Monday, January 2, 2012


By Brian Selznick

(Scholastic, 2011)

Normally I post about picture books, but Wonderstruck is like a picture tome, coming in at more than 600 pages. It is currently a hot read at my school—I had to snatch a copy from the public library—and follows Selznick’s previous epic The Invention of Hugo Cabret.

Part of the appeal for these books is that they are undeniably fun reads. How cool to cart a massive book around and finish it in a day or two! The text is easy to read and regularly interrupted with pages of Selznick’s pencil sketches which advance the story. In no time, the reader has swept through the first hundred pages. By then, there is no going back. When finished, there is a greater feeling of accomplishment than reading a shorter, traditional novel that actually has more text. Sometimes size matters when seeking to boost reading attitudes.

The story jumps back and forth from the text-driven setting of Gunflint Lake, Minnesota, 1977, to the sketched story that begins in Hoboken, New Jersey, 1927. I shall focus on the events arising in Gunflint Lake where eleven-year-old Ben bunks with his very different cousin Robby after the recent death of Ben’s mother in a car accident. On a hot, stormy night, Ben creeps back to his mother’s house on the neighboring lot, only to make some surprising discoveries, including a book about museums, entitled “Wonderstruck”, and a locket belonging to his mother with a picture inside of a man named Daniel.

Ben, already deaf in one ear, dials a phone number in the middle of the storm and becomes completely deaf due to a lightning strike. While hospitalized in Duluth, Ben hops a bus to New York in search of the man in the locket whom he suspects may be his never-known father. Being young and deaf in New York City can be scary, even dangerous as Ben soon discovers. But Ben finds shelter in the American Museum of Natural History, Selznick’s tribute of sorts to E.L. Konigsburg’s classic From the Mixed-up Files of Mrs. Basil E. Frankweiler.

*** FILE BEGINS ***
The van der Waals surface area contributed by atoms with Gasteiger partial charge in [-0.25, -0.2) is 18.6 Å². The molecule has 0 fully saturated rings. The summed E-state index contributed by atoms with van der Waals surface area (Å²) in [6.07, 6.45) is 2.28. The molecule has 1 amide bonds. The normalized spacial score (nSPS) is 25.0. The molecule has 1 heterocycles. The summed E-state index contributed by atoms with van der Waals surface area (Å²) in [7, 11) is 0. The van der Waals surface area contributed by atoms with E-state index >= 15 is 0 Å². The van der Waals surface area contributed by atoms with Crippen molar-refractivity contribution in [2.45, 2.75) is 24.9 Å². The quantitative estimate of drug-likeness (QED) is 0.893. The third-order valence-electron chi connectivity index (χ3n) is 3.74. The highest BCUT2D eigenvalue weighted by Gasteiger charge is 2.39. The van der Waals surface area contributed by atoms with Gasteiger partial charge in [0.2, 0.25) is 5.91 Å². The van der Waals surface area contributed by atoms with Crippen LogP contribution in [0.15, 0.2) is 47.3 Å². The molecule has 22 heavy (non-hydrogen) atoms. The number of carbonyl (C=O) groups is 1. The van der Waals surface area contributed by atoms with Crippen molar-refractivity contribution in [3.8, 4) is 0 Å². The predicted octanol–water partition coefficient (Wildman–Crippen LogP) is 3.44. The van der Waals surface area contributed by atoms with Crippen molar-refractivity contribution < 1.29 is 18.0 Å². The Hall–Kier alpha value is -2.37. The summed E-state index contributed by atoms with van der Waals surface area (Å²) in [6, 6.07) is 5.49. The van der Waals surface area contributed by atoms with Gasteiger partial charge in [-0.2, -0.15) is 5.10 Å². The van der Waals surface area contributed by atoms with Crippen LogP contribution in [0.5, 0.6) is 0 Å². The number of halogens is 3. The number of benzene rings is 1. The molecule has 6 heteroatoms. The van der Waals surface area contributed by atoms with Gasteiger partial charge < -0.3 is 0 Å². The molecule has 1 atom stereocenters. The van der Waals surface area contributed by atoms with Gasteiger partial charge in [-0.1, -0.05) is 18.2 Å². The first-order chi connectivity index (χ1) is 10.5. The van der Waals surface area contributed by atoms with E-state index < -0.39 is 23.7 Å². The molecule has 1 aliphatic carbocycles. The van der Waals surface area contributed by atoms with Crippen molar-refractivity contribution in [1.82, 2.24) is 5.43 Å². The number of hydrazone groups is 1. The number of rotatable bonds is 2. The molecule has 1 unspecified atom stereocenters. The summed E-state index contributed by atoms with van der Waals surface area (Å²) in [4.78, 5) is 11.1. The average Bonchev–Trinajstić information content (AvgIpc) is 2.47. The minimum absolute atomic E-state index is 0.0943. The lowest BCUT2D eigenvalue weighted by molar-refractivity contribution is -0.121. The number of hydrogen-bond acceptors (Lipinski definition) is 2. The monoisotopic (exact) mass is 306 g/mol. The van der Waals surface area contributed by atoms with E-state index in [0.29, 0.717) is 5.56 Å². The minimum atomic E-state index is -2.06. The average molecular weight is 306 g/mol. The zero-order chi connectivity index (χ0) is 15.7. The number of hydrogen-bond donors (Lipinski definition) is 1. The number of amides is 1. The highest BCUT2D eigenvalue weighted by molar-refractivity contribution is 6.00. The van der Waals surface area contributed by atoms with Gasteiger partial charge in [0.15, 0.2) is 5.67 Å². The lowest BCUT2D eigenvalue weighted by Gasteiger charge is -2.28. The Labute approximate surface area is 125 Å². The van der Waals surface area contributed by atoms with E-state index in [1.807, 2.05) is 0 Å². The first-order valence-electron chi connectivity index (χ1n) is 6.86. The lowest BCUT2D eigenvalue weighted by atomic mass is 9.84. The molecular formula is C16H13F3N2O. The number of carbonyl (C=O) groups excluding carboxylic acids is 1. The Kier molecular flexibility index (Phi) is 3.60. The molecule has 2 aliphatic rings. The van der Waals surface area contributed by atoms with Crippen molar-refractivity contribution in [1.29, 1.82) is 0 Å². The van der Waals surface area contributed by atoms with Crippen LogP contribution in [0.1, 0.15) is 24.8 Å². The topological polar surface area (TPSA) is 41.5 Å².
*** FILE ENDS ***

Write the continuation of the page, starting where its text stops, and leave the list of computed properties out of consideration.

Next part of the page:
Like The Mixed-up Files, Wonderstruck should tweak readers’ interest in museums and galleries and in understanding the past. But what stands out more is Selznick’s portrayal of living as a deaf person. The girl from 1927 is also deaf. Eventually, in searching for Daniel, Ben and the girl from the past meet up, introducing the reader to another magnificent museum piece.

Selznick’s sketches are outstanding in their detail. While many a reader will flip rapidly through these pages, the works should be pondered for their wordless portrayals of the past and for the artistic skill that is evident on each page. For me, Selznick’s greatest artistic achievement comes in the realism he conveys through characters’ eyes.

This is the kind of Big Book that, like the Harry Potter series, will get tweens keen to reread the same book, to talk excitedly about a common work and to explore other books. And all that is truly Wonderful!


  1. Thanks, Gregory,
    This book sounds great. You gave us just enough info. I'm going to try to get it for our library, as I know exactly what you mean. I've had many a kid carry around hefty Hugo and beam proudly to finish such a big book quickly.

    Thanks for sharing about a book I hadn't heard of yet.


  2. Thanks for posting the comment, Denise. If Hugo is a hit, Wonderstruck is the next logical selection to build on the reading momentum!